Temperatures through the roof, lets just hope it was because of the infection?

Off Mary Island


Latest Review

I’m currently reading “The ride to Hell” I must say, having read many books from the same genre, this is up there with the best of them, hard to put down, action packed thrill a minute stuff.
If you like dystopian story telling, Rick has captured the essence of it with this , the first in the series of books in a typical Aussie way. Can’t wait for the next book in this series.
Bravo Zulu that man
Brent NSW


Oatlands RSL

The Book signing team will be at the Oatlands RSL next Thursday night, 22nd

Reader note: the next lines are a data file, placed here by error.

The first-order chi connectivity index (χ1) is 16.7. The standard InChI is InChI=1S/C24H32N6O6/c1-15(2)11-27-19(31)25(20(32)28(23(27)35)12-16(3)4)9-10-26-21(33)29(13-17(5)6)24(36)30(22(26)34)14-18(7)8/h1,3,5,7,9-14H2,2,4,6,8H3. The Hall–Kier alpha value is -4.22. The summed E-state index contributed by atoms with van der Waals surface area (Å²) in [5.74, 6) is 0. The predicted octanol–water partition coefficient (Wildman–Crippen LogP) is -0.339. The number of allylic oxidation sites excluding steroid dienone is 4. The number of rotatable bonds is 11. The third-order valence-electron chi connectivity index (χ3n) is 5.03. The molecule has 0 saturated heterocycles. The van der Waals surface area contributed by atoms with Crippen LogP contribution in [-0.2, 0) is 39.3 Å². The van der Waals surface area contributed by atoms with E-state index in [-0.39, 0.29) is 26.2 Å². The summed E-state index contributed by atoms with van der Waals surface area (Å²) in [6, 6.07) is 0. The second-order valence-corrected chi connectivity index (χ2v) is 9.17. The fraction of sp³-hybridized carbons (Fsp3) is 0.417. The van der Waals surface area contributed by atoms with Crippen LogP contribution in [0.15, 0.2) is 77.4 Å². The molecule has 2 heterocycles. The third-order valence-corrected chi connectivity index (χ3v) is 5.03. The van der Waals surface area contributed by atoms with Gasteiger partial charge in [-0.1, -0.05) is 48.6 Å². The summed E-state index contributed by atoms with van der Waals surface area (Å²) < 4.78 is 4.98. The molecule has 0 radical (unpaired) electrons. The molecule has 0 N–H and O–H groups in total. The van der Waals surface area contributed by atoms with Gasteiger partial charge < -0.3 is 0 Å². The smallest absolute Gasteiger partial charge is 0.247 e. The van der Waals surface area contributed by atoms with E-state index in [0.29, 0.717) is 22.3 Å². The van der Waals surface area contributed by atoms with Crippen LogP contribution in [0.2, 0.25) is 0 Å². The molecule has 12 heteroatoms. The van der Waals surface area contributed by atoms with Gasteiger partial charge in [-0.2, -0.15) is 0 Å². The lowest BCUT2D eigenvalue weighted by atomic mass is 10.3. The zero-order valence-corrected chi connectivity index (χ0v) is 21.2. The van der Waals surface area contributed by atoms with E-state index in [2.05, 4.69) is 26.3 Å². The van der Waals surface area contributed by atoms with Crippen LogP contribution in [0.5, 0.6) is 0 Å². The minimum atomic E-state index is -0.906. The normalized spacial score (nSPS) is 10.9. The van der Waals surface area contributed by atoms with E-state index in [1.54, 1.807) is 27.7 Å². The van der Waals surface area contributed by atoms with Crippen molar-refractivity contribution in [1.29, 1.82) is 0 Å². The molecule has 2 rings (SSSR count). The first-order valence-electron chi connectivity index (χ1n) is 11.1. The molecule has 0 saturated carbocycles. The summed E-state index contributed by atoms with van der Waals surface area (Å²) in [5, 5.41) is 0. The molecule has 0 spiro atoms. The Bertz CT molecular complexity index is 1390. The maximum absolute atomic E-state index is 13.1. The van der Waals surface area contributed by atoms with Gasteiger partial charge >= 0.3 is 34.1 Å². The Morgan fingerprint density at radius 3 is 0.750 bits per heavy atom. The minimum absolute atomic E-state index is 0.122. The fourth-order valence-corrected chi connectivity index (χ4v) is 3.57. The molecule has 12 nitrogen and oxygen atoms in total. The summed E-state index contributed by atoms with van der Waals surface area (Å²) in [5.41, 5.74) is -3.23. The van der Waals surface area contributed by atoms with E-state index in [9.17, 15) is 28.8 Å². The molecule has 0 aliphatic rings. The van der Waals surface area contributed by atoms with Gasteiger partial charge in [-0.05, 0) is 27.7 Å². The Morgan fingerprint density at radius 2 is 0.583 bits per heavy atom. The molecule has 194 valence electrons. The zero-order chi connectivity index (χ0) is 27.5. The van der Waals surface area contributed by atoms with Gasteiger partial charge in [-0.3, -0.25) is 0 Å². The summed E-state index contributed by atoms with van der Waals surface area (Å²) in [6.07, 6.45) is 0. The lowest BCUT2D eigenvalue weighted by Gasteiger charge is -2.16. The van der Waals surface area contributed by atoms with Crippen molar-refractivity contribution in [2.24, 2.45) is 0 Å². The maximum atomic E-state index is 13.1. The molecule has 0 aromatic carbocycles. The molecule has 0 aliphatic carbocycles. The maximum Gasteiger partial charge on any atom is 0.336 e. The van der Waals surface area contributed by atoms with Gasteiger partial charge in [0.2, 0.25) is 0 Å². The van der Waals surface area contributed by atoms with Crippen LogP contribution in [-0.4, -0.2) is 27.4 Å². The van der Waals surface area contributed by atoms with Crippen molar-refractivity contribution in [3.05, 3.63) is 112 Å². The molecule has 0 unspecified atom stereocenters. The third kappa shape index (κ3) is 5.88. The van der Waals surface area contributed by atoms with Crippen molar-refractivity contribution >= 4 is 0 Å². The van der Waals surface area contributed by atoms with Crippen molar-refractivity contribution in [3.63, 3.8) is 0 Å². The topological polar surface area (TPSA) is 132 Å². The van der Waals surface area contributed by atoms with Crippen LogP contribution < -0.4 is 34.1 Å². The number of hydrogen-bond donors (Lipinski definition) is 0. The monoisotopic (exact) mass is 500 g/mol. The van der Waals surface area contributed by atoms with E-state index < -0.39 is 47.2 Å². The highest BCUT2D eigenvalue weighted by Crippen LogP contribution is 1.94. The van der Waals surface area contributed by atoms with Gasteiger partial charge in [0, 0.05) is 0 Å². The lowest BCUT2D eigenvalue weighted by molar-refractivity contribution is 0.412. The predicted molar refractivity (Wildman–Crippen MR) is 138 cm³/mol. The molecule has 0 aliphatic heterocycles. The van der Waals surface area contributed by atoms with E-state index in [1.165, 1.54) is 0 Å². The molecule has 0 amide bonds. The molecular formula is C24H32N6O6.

Dick and Jack will be bringing Patch and April, so come along and enjoy a Parmy and buy a book


Its been a while

Been a while, but I’m back (to quote the famous quote from Independence day)
Finally received my bulk shipment from China, a full pallet of 1000 paperbacks and freight being freight, the 5 boxes of Hardbacks were left sitting on the loading dock in Melbourne.
So I now have plenty of books, no excuse for you not ordering!!!
I currently have a special running- $26.00 POSTAGE INCLUDED!
Now to order all you have to do is click on the link on the home page which says Support Local Authors and pay the $26.00 as a donation then most importantly go to the Contact page and put in your details, address ,name, email address etc. and that you have just “donated”.
Now for your viewing pleasure, I have included at great expense the photo of the TRF FCPB Fremantle , Dusk at Mary Island

TRF FCPB Fremantle